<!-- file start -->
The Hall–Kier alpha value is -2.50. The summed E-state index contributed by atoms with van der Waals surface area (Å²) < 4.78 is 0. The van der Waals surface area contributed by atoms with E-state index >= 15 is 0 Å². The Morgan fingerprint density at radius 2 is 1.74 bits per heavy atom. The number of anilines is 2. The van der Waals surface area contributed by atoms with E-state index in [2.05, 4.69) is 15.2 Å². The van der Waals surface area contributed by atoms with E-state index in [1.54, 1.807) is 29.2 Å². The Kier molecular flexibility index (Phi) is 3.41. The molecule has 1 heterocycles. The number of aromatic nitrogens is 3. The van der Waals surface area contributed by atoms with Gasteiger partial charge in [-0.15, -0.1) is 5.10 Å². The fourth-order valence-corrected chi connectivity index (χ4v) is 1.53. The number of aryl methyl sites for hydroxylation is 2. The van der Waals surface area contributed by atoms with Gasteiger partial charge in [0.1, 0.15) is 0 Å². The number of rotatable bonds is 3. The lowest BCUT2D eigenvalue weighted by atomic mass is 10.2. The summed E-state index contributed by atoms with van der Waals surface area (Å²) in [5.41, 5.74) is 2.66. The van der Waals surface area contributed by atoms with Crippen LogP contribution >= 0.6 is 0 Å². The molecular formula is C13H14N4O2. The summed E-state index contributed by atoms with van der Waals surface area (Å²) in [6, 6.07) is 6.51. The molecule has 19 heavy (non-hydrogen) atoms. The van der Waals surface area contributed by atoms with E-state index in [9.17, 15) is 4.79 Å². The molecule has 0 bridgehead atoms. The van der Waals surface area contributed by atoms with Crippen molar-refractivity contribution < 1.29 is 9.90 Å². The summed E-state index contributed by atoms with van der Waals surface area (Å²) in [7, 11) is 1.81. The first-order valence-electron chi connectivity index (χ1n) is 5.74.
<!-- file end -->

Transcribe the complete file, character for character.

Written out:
The Hall–Kier alpha value is -2.50. The summed E-state index contributed by atoms with van der Waals surface area (Å²) < 4.78 is 0. The van der Waals surface area contributed by atoms with E-state index >= 15 is 0 Å². The Morgan fingerprint density at radius 2 is 1.74 bits per heavy atom. The number of anilines is 2. The van der Waals surface area contributed by atoms with E-state index in [2.05, 4.69) is 15.2 Å². The van der Waals surface area contributed by atoms with E-state index in [1.54, 1.807) is 29.2 Å². The Kier molecular flexibility index (Phi) is 3.41. The molecule has 1 heterocycles. The number of aromatic nitrogens is 3. The van der Waals surface area contributed by atoms with Gasteiger partial charge in [-0.15, -0.1) is 5.10 Å². The fourth-order valence-corrected chi connectivity index (χ4v) is 1.53. The number of aryl methyl sites for hydroxylation is 2. The van der Waals surface area contributed by atoms with Gasteiger partial charge in [0.1, 0.15) is 0 Å². The number of rotatable bonds is 3. The lowest BCUT2D eigenvalue weighted by atomic mass is 10.2. The summed E-state index contributed by atoms with van der Waals surface area (Å²) in [5.41, 5.74) is 2.66. The van der Waals surface area contributed by atoms with Crippen LogP contribution >= 0.6 is 0 Å². The molecular formula is C13H14N4O2. The summed E-state index contributed by atoms with van der Waals surface area (Å²) in [6, 6.07) is 6.51. The molecule has 19 heavy (non-hydrogen) atoms. The van der Waals surface area contributed by atoms with E-state index in [9.17, 15) is 4.79 Å². The molecule has 0 bridgehead atoms. The van der Waals surface area contributed by atoms with Crippen molar-refractivity contribution < 1.29 is 9.90 Å². The summed E-state index contributed by atoms with van der Waals surface area (Å²) in [7, 11) is 1.81. The first-order valence-electron chi connectivity index (χ1n) is 5.74.